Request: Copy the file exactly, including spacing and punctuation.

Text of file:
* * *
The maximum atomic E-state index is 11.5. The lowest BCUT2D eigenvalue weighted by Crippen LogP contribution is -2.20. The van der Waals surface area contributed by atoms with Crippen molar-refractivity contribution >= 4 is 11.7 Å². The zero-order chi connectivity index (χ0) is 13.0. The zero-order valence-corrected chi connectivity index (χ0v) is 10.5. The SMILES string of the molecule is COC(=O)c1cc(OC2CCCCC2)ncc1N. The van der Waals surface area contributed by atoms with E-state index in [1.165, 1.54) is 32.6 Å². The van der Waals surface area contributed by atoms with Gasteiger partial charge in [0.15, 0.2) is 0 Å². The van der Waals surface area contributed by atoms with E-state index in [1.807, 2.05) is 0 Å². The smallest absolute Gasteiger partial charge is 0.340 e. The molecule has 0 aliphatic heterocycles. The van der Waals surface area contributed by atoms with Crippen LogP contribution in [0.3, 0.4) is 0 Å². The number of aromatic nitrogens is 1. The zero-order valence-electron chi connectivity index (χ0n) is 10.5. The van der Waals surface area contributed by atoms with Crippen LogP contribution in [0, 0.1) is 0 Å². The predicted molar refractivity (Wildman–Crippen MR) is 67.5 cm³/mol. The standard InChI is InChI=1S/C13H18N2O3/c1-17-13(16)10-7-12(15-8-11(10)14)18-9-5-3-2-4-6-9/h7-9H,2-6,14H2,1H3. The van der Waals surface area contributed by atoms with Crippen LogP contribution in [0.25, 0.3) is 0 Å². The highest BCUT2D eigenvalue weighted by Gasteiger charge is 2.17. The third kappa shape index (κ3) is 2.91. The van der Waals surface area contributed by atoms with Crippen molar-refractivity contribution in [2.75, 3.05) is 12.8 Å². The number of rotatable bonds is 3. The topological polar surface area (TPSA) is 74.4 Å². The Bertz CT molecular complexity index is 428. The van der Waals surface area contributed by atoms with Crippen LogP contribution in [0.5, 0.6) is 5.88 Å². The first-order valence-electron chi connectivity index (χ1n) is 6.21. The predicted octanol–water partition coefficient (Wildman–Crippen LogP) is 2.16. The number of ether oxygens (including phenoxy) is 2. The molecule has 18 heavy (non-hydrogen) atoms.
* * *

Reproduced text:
The maximum atomic E-state index is 11.5. The lowest BCUT2D eigenvalue weighted by Crippen LogP contribution is -2.20. The van der Waals surface area contributed by atoms with Crippen molar-refractivity contribution >= 4 is 11.7 Å². The zero-order chi connectivity index (χ0) is 13.0. The zero-order valence-corrected chi connectivity index (χ0v) is 10.5. The SMILES string of the molecule is COC(=O)c1cc(OC2CCCCC2)ncc1N. The van der Waals surface area contributed by atoms with E-state index in [1.165, 1.54) is 32.6 Å². The van der Waals surface area contributed by atoms with Gasteiger partial charge in [0.15, 0.2) is 0 Å². The van der Waals surface area contributed by atoms with E-state index in [1.807, 2.05) is 0 Å². The smallest absolute Gasteiger partial charge is 0.340 e. The molecule has 0 aliphatic heterocycles. The van der Waals surface area contributed by atoms with Crippen LogP contribution in [0.3, 0.4) is 0 Å². The number of aromatic nitrogens is 1. The zero-order valence-electron chi connectivity index (χ0n) is 10.5. The van der Waals surface area contributed by atoms with Crippen LogP contribution in [0, 0.1) is 0 Å². The predicted molar refractivity (Wildman–Crippen MR) is 67.5 cm³/mol. The standard InChI is InChI=1S/C13H18N2O3/c1-17-13(16)10-7-12(15-8-11(10)14)18-9-5-3-2-4-6-9/h7-9H,2-6,14H2,1H3. The van der Waals surface area contributed by atoms with Crippen LogP contribution in [0.25, 0.3) is 0 Å². The highest BCUT2D eigenvalue weighted by Gasteiger charge is 2.17. The third kappa shape index (κ3) is 2.91. The van der Waals surface area contributed by atoms with Crippen molar-refractivity contribution in [2.75, 3.05) is 12.8 Å². The number of rotatable bonds is 3. The topological polar surface area (TPSA) is 74.4 Å². The Bertz CT molecular complexity index is 428. The van der Waals surface area contributed by atoms with Crippen LogP contribution in [0.5, 0.6) is 5.88 Å². The first-order valence-electron chi connectivity index (χ1n) is 6.21. The predicted octanol–water partition coefficient (Wildman–Crippen LogP) is 2.16. The number of ether oxygens (including phenoxy) is 2. The molecule has 18 heavy (non-hydrogen) atoms.